Crowdfunding has become an indispensable tool for entrepreneurs looking to raise seed capital for a new venture or product. Now crowdfunding sites such as Indiegogo and Kiva want to help entrepreneurs keep the momentum going long after their funding campaign is finished.
Indiegogo, which pioneered the crowdfunding market back in 2007, has launched a marketplace that allows people to buy products that have been successfully crowdfunded, whether on Indiegogo or elsewhere. Unlike crowdfunding campaigns, where backers must wait—often months or even years—for the products to be produced and shipped to them, Marketplace items are available right away.
Blurring the Lines
The move is a natural for Indiegogo. The rewards-based crowdfunding platform is already used for pre-selling products, and its executives have long talked of supporting entrepreneurs through the entire lifecycle of their products, from funding and pre-orders through ongoing sales.
“Over the last few years, you’re seeing more of a consolidation and collapse between what is a campaign, what is pre-order, what is commerce, and where is the distinction between where one starts and where one ends?” Indiegogo cofounder Slava Rubin has said.
In addition, many consumers flock to crowdfunding sites to discover new and interesting products that they won’t find elsewhere.
Indiegogo’s Marketplace builds on earlier steps by the company, such as a partnership with Brookstone to bring products funded on Indiegogo to the retailer’s 200 stores as well as its web site. In 2015, Indiegogo launched InDemand, which lets entrepreneurs continue accepting funding and orders from backers after a campaign has finished.
Marketplace further blurs the lines between crowdfunding and ecommerce, and puts Indiegogo on a collision course of sorts with etailers such as Amazon, which features products from startups on its LaunchPad site.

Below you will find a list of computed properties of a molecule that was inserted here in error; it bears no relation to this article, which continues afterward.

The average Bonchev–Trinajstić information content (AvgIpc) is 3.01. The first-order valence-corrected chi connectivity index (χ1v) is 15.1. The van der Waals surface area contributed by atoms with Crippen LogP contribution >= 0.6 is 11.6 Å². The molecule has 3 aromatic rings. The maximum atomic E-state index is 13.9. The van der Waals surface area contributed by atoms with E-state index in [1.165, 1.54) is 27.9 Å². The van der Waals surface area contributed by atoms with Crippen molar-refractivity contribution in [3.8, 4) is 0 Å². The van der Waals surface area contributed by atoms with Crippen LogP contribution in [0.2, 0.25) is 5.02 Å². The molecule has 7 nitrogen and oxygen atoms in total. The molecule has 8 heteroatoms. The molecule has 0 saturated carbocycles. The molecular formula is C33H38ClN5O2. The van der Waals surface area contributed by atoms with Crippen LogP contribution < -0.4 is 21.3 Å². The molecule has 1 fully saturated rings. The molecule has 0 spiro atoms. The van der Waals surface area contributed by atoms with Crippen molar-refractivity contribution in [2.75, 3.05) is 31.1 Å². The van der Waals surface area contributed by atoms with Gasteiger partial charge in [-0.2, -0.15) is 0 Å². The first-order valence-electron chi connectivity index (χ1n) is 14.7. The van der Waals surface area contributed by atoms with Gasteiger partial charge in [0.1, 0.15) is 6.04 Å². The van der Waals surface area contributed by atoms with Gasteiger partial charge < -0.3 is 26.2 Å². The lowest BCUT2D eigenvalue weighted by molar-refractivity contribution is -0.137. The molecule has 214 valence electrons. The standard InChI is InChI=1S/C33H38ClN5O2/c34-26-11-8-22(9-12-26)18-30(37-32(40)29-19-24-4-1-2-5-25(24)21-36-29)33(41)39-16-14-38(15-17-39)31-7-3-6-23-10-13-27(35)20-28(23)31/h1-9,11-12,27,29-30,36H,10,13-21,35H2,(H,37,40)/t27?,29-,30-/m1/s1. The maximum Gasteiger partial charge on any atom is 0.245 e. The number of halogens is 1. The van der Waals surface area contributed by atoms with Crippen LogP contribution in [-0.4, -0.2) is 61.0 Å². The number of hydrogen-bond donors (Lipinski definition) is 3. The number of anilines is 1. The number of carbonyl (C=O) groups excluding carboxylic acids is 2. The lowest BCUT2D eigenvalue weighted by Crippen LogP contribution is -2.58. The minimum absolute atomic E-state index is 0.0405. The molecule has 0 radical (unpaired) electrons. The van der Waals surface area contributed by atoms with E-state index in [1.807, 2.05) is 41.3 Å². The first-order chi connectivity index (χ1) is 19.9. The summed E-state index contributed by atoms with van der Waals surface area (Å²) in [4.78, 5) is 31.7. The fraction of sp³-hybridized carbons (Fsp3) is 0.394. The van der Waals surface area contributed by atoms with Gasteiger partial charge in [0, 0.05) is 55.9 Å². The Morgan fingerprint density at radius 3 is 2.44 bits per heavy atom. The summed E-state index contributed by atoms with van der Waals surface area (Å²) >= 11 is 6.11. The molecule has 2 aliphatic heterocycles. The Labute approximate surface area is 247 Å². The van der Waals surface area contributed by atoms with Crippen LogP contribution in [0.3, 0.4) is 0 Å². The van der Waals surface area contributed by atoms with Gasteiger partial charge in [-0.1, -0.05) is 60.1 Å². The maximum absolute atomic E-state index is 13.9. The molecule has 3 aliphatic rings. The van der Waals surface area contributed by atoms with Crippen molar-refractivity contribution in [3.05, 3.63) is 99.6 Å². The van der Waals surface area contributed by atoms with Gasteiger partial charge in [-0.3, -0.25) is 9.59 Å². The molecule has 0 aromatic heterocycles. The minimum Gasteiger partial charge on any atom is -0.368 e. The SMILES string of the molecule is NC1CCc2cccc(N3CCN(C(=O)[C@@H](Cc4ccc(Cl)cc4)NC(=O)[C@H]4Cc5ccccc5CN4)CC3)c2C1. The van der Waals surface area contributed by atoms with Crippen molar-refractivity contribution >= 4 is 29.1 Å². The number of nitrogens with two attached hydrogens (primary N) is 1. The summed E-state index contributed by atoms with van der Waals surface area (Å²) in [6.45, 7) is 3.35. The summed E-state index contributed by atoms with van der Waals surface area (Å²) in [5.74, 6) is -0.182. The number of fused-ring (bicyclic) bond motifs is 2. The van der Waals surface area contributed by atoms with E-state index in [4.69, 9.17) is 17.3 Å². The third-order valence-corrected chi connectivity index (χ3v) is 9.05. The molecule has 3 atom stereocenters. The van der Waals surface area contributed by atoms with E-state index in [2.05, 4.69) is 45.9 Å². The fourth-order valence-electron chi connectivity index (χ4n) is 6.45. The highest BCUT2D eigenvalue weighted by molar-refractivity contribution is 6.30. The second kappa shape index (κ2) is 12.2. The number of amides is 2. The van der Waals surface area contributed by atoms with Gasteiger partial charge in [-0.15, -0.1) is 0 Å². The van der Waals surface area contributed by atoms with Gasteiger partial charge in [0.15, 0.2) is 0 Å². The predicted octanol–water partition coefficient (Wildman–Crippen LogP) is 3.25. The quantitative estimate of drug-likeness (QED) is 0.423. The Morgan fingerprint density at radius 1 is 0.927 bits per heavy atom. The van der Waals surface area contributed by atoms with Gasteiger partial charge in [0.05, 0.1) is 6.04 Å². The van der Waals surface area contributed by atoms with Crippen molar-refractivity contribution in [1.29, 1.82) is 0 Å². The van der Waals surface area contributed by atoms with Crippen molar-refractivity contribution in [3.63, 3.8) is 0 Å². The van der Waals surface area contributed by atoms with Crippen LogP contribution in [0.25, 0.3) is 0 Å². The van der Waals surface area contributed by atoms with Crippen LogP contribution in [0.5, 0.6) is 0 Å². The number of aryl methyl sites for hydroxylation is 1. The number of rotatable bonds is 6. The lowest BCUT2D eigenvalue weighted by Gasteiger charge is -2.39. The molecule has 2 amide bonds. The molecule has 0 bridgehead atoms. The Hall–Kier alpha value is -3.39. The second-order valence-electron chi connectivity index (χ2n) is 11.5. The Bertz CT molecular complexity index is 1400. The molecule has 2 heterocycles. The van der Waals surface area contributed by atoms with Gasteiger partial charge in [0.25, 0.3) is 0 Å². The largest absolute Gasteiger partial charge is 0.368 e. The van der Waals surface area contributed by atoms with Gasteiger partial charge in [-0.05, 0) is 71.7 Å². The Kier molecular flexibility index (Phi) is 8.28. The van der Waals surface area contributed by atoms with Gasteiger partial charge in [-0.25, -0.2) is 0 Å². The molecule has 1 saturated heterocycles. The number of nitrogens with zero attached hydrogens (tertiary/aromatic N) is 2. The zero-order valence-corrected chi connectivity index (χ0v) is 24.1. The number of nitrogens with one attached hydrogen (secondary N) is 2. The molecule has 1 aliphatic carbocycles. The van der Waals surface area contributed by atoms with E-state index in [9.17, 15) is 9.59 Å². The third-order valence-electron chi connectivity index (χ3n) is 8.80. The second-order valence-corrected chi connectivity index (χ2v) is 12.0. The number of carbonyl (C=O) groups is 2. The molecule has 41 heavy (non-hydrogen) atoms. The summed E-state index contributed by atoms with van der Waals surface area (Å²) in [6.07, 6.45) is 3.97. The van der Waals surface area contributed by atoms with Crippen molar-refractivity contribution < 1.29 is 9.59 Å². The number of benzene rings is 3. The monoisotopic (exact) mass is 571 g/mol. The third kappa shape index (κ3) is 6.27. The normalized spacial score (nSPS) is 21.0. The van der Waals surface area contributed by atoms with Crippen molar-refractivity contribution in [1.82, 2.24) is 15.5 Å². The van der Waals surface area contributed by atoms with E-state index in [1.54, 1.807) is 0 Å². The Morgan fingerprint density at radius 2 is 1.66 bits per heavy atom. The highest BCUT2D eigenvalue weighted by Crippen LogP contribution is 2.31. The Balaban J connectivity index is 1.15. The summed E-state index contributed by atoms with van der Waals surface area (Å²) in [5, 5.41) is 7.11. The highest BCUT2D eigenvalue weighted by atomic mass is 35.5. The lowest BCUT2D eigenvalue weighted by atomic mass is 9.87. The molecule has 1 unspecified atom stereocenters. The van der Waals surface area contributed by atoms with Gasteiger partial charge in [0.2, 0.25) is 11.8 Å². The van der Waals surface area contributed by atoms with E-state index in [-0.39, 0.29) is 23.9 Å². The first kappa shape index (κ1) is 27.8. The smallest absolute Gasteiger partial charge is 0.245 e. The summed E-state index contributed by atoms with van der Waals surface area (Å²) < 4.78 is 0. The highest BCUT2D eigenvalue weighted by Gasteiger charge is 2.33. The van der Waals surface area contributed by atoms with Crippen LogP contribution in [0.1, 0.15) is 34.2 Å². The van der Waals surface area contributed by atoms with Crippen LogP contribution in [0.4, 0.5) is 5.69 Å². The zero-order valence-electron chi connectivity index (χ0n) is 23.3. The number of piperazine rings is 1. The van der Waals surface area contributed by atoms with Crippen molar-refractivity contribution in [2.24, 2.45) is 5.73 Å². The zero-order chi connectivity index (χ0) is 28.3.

Indiegogo is not the only one thinking this way. New Jersey-based Kickfurther was launched in 2014 to allow more established brands to raise money for inventory from customers and fans. Under the Kickfurther model, individuals help buy the inventory as well as sell it, earning profits from sales.
And crowdlending site Kiva recently launched a partnership with eBay to showcase products curated from Kiva borrowers on a dedicated section of popular ecommerce site.
The Kiva merchandise lineup is decidedly different than the gadget-heavy goods of Indiegogo. The initial pilot of the Kiva U.S. Marketplace features ten Kiva entrepreneurs (pictured above), with products ranging from handmade-in-America cutting boards to flip flops made from car tires saved from scrap heaps in Indonesia. Based on the results of this initial pilot, the Kiva team will evaluate whether to extend the marketplace to include other entrepreneurs in early 2018.
“The Kiva U.S. Marketplace is beautifully aligned with Kiva’s vision to empower small business owners with social capital—business advisors, brand ambassadors, supporters and in this case customers, as well as financial capital,” says Jonny Price, the Founder and Director of Kiva U.S.
Price compares Kiva’s 1.7 million lenders around the world to the role played by venture capital firms. “When a VC firm invests in a tech startup, they provide funding, but also access to connections, marketing opportunities, and customers. Our hope is that when a Kiva lender—we call them “Microangels”—lends $25 to a Kiva borrower, they might similarly support that entrepreneur by ‘liking’ their business on Facebook, visiting their restaurant and writing a nice Yelp review, or becoming their customer in the Kiva Marketplace.”
Indosole, which makes flip flops from used tires in Indonesia, is one of the first Kiva borrowers featured on the marketplace. Founder Kyle Parsons (pictured at left, above) started Indosole in 2009 with a $5,000 loan from Kiva. After repaying that, he went on to receive a second loan for $10,000 and a third loan for $30,000 to upgrade the Indonesian factory and buy supplies.
For its part, Indiegogo encourages any “new and innovative physical products” to apply to be on Marketplace, whether or not they were crowdfunded on Indiegogo. The site will market the products on its site and newsletter, collect orders and process payments—for a reported 10% to 15% fee. Fulfillment is up to the producer.
To kick off the marketplace, Indiegogo has created a holiday-themed online ‘pop-up’ store, GoGo Pop-up, featuring favorites and special deals—all guaranteed to ship by the holidays.